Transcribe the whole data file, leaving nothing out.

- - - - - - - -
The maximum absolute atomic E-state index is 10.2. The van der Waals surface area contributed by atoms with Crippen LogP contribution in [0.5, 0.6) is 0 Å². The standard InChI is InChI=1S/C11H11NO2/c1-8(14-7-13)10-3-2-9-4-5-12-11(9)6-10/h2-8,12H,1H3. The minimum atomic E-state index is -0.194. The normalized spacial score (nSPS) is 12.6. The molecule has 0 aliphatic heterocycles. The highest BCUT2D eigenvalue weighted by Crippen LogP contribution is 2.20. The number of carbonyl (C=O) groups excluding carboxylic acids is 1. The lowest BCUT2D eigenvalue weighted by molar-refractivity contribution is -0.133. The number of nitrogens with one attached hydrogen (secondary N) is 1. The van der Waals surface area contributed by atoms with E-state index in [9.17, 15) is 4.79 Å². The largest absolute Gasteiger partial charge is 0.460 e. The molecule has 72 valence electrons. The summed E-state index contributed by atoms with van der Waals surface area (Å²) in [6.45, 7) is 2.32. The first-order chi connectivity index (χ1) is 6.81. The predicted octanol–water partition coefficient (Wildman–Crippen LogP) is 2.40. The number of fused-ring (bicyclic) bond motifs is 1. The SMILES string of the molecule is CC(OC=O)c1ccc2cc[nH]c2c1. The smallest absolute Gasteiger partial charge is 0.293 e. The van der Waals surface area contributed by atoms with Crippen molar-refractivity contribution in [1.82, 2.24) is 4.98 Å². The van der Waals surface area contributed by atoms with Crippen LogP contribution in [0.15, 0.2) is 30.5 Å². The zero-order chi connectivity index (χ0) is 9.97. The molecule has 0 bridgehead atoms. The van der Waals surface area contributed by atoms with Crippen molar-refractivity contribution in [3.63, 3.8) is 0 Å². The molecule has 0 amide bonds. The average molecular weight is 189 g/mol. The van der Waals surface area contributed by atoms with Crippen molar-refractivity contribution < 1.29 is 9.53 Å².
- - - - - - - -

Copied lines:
The maximum absolute atomic E-state index is 10.2. The van der Waals surface area contributed by atoms with Crippen LogP contribution in [0.5, 0.6) is 0 Å². The standard InChI is InChI=1S/C11H11NO2/c1-8(14-7-13)10-3-2-9-4-5-12-11(9)6-10/h2-8,12H,1H3. The minimum atomic E-state index is -0.194. The normalized spacial score (nSPS) is 12.6. The molecule has 0 aliphatic heterocycles. The highest BCUT2D eigenvalue weighted by Crippen LogP contribution is 2.20. The number of carbonyl (C=O) groups excluding carboxylic acids is 1. The lowest BCUT2D eigenvalue weighted by molar-refractivity contribution is -0.133. The number of nitrogens with one attached hydrogen (secondary N) is 1. The van der Waals surface area contributed by atoms with E-state index in [9.17, 15) is 4.79 Å². The largest absolute Gasteiger partial charge is 0.460 e. The molecule has 72 valence electrons. The summed E-state index contributed by atoms with van der Waals surface area (Å²) in [6.45, 7) is 2.32. The first-order chi connectivity index (χ1) is 6.81. The predicted octanol–water partition coefficient (Wildman–Crippen LogP) is 2.40. The number of fused-ring (bicyclic) bond motifs is 1. The SMILES string of the molecule is CC(OC=O)c1ccc2cc[nH]c2c1. The smallest absolute Gasteiger partial charge is 0.293 e. The van der Waals surface area contributed by atoms with Crippen molar-refractivity contribution in [1.82, 2.24) is 4.98 Å². The van der Waals surface area contributed by atoms with Crippen LogP contribution in [0.15, 0.2) is 30.5 Å². The zero-order chi connectivity index (χ0) is 9.97. The molecule has 0 bridgehead atoms. The van der Waals surface area contributed by atoms with Crippen molar-refractivity contribution in [3.63, 3.8) is 0 Å². The molecule has 0 amide bonds. The average molecular weight is 189 g/mol. The van der Waals surface area contributed by atoms with Crippen molar-refractivity contribution < 1.29 is 9.53 Å².